Directed by Michael McGowan
Starring Joshua Jackson, Liane Balaban
Opening Night Film, 2009 Possible Worlds Canadian Film Festival, Dendy Opera Quays.
There is something about travelling the open road that must seem to filmmakers a sure premise for the liberation of their audiences. Ideally it would seem that seeing a fellow human being cast off their cares and responsibilities to leave behind material wealth and a complacent existence for a grand adventure will pull them out the door by their heartstrings and have them immediately changing their lives. Even if only in their minds. At the very least surely the romanticisation of the road’s carefree nature hopes to urge viewers to question the validity of how they spend their time, money and energy from day to day. One Week, the opening film of the Possible Worlds Canadian Film Festival is an extreme case of this classic theme, and pleads for the open road with a unique simplicity and a shameless love of Canada.
The title of the film refers to the weeklong trip that Ben (Joshua Jackson) takes after being diagnosed with an aggressive form of cancer that he is told probably won’t recover from. Against the wishes of his fiancée and family, Ben forgoes treatment and obliges an old man who suggests that he should buy his old motorcycle. He later agrees with a note on his coffee cup that tells him to travel west. These are merely the beginnings of many uncontrollable factors which spur him on and act to change his course and have him linger on many interesting locations to experience the beautiful and bizarre locals. What he is hoping to achieve by this is to live the life that he decides he has missed through always selling himself short and never committing to anything. “I need to do this…I need to have an adventure” he tells his teary fiancée (Liane Balaban).
The story is told by an omniscient narrator sombrely provided by Campbell Scott, who rolls out the moral and philosophical questions that are being argued on the screen while pointing out various ironies to provide the comic relief. The major question he asks is of course: what would you do if you only had one week to live? (A question that Ben also asks the locals during his travels). This makes for some compelling roadside episodes as Ben “embraces randomness” as the narrator calls it. But aside from the touching moments Ben has, what will stay with viewers are the vast, stunningly beautiful Canadian environments that act to amplify the isolation of the open road, as well as the Canadian people who naturally counteract it. The matter-of-fact kindness of the Canadian people that is represented here won’t make you sick because it is done in a way that is never too serious and always brings a laugh or smile.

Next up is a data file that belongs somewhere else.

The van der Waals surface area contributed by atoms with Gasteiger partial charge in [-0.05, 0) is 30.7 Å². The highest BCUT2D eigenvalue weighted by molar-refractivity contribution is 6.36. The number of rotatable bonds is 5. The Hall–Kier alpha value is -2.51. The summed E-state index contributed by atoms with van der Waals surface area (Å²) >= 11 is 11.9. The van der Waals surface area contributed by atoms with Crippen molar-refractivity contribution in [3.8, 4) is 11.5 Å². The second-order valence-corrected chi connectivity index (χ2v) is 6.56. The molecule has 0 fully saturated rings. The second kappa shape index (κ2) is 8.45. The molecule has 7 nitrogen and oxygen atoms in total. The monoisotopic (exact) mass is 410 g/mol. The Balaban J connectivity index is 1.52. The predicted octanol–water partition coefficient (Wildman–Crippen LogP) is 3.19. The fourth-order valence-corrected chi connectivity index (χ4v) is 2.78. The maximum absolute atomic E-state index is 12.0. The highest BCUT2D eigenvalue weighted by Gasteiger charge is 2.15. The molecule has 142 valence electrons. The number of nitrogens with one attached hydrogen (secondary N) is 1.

There are many reasons why this film deserves a greater audience than it will probably get. Joshua Jackson turns in a solid performance on his home ground after escaping the pit of Hollywood b-grade hell. The soundtrack is great with fashionably obscure contemporary indie/pop-rock, mixed with more meaningful Canadian folk songs (a performance by Halifax veteran songwriter Joel Plaskett is a nice touch). Though the film is poignant and heartening, almost every stylistic aspect and character of the film keeps it comical and childish, and has one of those endings that you will either really love or really love to hate. So everybody wins right? If you can stomach the invasive pro-Canadian travelogue feel that underlies One Week, you will be rewarded with an uncomplicated road movie that implores you to leave the beaten track and make up for lost time.
You will love this if: The self-help books don’t work, the motivational speakers haven’t made sense and you would rather just ride a motorcycle to figure it out.
You will hate this if: You’re tired of all those ‘what would you do if…’ scenarios that keep getting peddled like inspirational road movies.
Possible Worlds, Canadian Film Festival is on until Wednesday 26th August, with tickets only $12 and many films having free drinks on arrival! For more information, full program and to book tickets visit: http://www.possibleworlds.net.au/